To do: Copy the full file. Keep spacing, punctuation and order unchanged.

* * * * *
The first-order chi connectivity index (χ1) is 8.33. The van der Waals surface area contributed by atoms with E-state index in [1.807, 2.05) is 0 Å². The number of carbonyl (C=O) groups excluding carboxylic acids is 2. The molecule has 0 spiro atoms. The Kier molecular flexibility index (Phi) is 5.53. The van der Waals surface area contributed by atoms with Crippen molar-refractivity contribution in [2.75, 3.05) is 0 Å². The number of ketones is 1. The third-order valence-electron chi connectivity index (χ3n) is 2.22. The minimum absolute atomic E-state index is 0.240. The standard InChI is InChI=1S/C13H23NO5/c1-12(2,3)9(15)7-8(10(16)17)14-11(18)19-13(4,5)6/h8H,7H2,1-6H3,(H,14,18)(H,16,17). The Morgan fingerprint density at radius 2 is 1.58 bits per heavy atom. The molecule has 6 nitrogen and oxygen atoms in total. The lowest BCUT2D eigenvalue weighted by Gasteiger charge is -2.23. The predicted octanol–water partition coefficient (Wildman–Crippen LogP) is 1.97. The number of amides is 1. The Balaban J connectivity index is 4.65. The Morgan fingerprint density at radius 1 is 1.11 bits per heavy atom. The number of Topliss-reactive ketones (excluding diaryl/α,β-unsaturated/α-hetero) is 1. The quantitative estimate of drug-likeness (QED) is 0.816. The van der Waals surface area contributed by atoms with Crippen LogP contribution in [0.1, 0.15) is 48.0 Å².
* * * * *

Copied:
The first-order chi connectivity index (χ1) is 8.33. The van der Waals surface area contributed by atoms with E-state index in [1.807, 2.05) is 0 Å². The number of carbonyl (C=O) groups excluding carboxylic acids is 2. The molecule has 0 spiro atoms. The Kier molecular flexibility index (Phi) is 5.53. The van der Waals surface area contributed by atoms with Crippen molar-refractivity contribution in [2.75, 3.05) is 0 Å². The number of ketones is 1. The third-order valence-electron chi connectivity index (χ3n) is 2.22. The minimum absolute atomic E-state index is 0.240. The standard InChI is InChI=1S/C13H23NO5/c1-12(2,3)9(15)7-8(10(16)17)14-11(18)19-13(4,5)6/h8H,7H2,1-6H3,(H,14,18)(H,16,17). The Morgan fingerprint density at radius 2 is 1.58 bits per heavy atom. The molecule has 6 nitrogen and oxygen atoms in total. The lowest BCUT2D eigenvalue weighted by Gasteiger charge is -2.23. The predicted octanol–water partition coefficient (Wildman–Crippen LogP) is 1.97. The number of amides is 1. The Balaban J connectivity index is 4.65. The Morgan fingerprint density at radius 1 is 1.11 bits per heavy atom. The number of Topliss-reactive ketones (excluding diaryl/α,β-unsaturated/α-hetero) is 1. The quantitative estimate of drug-likeness (QED) is 0.816. The van der Waals surface area contributed by atoms with Crippen LogP contribution in [0.1, 0.15) is 48.0 Å².